Students at Casey Grammar getting hands on in their raised automatic watering garden bed
Ever heard of a vertical wicking garden? Neither had I until we found out about the vertical kitchen garden at Casey Grammar School in Melbourne.
According to Mal Dunkley, primary gardening teacher at Casey Grammar, the all-new school food garden has been welcomed by the students, teachers and parents.
“Our older style garden took a lot of effort to weed for smaller yield. The new gardens are virtually weed free, so students become smart gardeners who grow the maximum produce for minimum water, space and effort" said Mal.
The new veggie garden has been a great success with bumper crops, it requires low maintenance and has allowed our students great learning opportunities. The unique garden is vertically stacked, allowing for ease of reach for students of all ages and sizes. Because the system is ultra-low maintenance itE enables busy teachers time to focus on lesson plans and activities for students.
“Weeds are rare in the garden and the wicking system means that the watering is done whilst the students are working in the garden. The watering system goes virtually unnoticed and the area underfoot is well drained and hard wearing.” said Mal.
A number of parents have expressed a desire to volunteer their time to assist in the garden and Mal Dunkley hopes that grandparents and community members will be keen to help too. This wider community involvement will give those involved a window into the learning of the students and the students to learn from them.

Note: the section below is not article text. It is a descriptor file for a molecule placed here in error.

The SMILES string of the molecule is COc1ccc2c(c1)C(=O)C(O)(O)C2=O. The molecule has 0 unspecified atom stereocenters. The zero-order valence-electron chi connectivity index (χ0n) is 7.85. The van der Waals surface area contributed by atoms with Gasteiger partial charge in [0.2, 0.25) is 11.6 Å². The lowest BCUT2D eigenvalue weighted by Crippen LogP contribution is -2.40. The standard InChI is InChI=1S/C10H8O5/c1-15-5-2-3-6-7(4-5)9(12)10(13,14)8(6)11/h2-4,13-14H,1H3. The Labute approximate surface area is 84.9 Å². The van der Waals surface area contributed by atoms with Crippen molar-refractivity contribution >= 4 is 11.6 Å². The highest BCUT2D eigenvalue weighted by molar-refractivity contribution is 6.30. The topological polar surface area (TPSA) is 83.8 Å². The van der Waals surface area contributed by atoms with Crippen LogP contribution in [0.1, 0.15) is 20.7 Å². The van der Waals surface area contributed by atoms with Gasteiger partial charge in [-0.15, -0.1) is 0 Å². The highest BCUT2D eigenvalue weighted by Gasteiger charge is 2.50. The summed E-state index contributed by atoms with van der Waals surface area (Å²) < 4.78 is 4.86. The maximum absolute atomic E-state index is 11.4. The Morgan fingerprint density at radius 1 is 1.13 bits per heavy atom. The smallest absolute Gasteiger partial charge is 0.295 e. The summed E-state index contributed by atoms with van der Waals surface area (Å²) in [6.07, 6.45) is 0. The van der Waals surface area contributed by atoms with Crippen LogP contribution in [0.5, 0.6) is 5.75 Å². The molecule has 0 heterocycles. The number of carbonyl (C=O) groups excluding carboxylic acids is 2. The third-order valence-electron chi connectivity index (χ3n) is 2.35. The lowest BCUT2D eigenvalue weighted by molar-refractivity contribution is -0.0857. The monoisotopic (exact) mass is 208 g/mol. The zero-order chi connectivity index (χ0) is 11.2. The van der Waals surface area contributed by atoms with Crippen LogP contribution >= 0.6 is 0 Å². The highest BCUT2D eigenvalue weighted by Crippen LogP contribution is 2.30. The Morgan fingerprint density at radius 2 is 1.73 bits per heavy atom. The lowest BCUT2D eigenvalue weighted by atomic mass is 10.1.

Practical and making the most of a smaller space while providing a different learning environment
Low maintenance and weed free
The vertical wicking system used was supplied by Biofilta. The system called, a Foodwall allows the plants to access water day and night. The vegetable garden is watered by the rainfall runoff from the nearby science building roof. The beds are bottom watering or wicking beds that work by capillary action and as water is available for the garden around the clock the plants don’t get stressed in the heat and teachers and staff at Casey Grammar never have to worry about over or under watering the vegetables.
Tasting different food
Teachers and students sample new foods they haven’t tried before and also take some home to eat. The leftovers are composted by worms and seeds are collected for the next season.
The Casey Garden will be expand through the successful growing of food to include a full outdoor kitchen and covered seating area for food technology and healthy eating programs. The first stage of the project involved getting the efficient garden installed and learning how to grow the food over the seasons. This will allow the staff to plan lessons throughout the year.
The first school to use wicking garden beds
Casey Grammar is the first school to implement the vertical wicking garden beds which enables students to access the food at their eye height and reach. Because each tub is easily accessible, whole classes can tend to their allocated garden quickly and efficiently. Stephanie Alexander’s Kitchen Garden Foundation CEO, Ange Barry said, “It’s great to see new systems like the Foodwall in schools because it helps make teaching kids about growing food fun and easy. Having a system that saves space and makes the existing school garden even more productive is wonderful for the whole school community”.
The teacher in charge, Mal Dunkley has added skills in urban horticulture to his portfolio as Casey Grammar School places greater emphasis on teaching students about gardening. Mal is the school librarian and budding gardener who had an interest in horticulture and has quickly learned how to grow food from seedlings and enjoys seeing kids trying new foods and learning about gardens.
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